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Can specialised farms be part of mixed agricultural landscapes?

Circularity as well as diversity are important when characterizing mixed agricultural landscapes. This may also help to explain why mixed agricultural landscapes can actually emerge from combinations of economically specialised farms.

Photo: Line Dinesen Jensen, AU
Figure 1: New classification of mixed landscape, where dark blue zone with points are considered as high in crop diversity and in livestock diversity and are circular.

Catherine Pfeifer, Linn Schaan and Florian Hediger from FiBL have revisited the approach developed earlier in MIXED to classify agricultural landscapes into mixed and non- mixed (see ‘MIXED highlight’ or the full report) based on data from Eurostat (Livestock statistic – ef_livestock and land use statistic ef_landuse retrived from https://ec.europa.eu/eurostat/web/main/data/database ). The previous work classified administrative areas of Europe into mixed and non-mixed agricultural landscapes based on the diversity and intensity of agricultural production. In this new approach, a new circularity variable was included – a simplified gross nitrogen balance that assessed the extent to which nitrogen requirements for crop production can be met using locally available manures. Thus, in addition to ‘diversity of crops’ and ‘diversity of livestock’ the new classification of the agricultural landscapes also includes ‘circularity’ for categorising an agricultural landscape as ‘mixed’.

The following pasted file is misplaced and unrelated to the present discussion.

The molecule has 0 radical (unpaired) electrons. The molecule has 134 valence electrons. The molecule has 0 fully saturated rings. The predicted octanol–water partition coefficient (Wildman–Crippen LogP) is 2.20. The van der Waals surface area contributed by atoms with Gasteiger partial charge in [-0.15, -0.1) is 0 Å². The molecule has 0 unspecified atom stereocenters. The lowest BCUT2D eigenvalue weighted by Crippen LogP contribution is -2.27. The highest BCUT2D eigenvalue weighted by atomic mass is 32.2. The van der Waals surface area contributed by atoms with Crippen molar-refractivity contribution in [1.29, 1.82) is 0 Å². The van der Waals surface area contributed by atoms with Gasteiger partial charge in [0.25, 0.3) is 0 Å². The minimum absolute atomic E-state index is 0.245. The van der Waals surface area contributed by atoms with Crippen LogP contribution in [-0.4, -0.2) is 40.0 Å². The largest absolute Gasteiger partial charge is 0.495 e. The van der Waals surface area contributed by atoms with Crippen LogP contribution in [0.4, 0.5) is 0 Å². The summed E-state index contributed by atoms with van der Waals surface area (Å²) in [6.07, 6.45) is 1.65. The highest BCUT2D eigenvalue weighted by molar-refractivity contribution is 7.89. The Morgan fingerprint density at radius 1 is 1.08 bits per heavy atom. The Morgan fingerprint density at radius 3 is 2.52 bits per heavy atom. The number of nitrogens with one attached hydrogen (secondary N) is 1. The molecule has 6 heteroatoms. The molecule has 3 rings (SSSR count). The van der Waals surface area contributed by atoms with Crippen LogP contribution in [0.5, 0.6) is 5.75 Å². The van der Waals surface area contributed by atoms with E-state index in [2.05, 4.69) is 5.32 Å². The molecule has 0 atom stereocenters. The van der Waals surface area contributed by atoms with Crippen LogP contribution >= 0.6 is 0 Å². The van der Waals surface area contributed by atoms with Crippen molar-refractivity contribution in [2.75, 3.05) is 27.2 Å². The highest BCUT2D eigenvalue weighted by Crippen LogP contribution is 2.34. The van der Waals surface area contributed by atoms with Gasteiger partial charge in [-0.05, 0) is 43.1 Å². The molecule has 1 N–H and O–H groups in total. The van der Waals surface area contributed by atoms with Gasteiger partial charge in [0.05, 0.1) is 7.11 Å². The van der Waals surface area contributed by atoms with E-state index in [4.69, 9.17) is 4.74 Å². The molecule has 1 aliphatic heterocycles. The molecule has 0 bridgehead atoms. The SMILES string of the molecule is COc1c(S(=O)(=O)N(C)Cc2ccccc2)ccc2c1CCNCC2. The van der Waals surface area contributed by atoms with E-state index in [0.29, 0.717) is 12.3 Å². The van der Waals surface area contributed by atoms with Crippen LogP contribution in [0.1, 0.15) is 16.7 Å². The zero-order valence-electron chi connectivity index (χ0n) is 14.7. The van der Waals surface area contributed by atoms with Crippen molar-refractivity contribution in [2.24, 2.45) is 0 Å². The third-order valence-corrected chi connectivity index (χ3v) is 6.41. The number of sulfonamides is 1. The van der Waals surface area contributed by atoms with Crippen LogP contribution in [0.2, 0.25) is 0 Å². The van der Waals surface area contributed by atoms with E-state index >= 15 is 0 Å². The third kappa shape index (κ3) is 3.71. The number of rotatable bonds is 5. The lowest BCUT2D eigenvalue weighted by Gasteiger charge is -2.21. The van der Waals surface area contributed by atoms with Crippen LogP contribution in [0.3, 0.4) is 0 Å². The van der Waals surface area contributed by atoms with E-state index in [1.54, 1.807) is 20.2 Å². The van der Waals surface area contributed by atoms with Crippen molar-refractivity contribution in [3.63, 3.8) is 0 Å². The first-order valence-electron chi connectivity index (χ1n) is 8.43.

Values for crop diversity, livestock diversity and circularity were grouped into low medium and high. When all three indicators scored high for a landscape, then this landscape is considered as mixed. In Figure 1, these mixed landscapes are the dark blue ones with the point pattern. This new approach to landscape classification enhances precision and adaptability by evaluating landscapes individually, allowing for tailored management strategies that better respond to each landscape's unique characteristics and needs.

The researchers have also investigated the underlying farm dynamics of individual farms in mixed landscapes. They found that mixed agricultural landscapes can emerge from three main dynamics:
       •    combinations of mixed farms, specialised crop farms and specialised livestock farms,
       •    combinations of specialised farms solely,
       •    farms specialised in permanent crops.

By collaborating and exchanging resources, like manure for feed, specialized farms contribute to the emergence of mixed landscapes. 
Also this suggests that farms specialized in permanent crops based on their income, might combine this activity with livestock, such as grazing sheep or goats under olive trees, yet the income from the livestock is marginal, and therefore these farms are not considered mixed. These results indicate that there is a need to develop a new more detailed farm typology for Europe that, rather than economic terms as being used in Eurostat, is based on biophysical criteria, and which accounts for how farmers combine crops, livestock and trees, thus the level of crop-livestock interaction at farm level through the among of manure that is available for crops.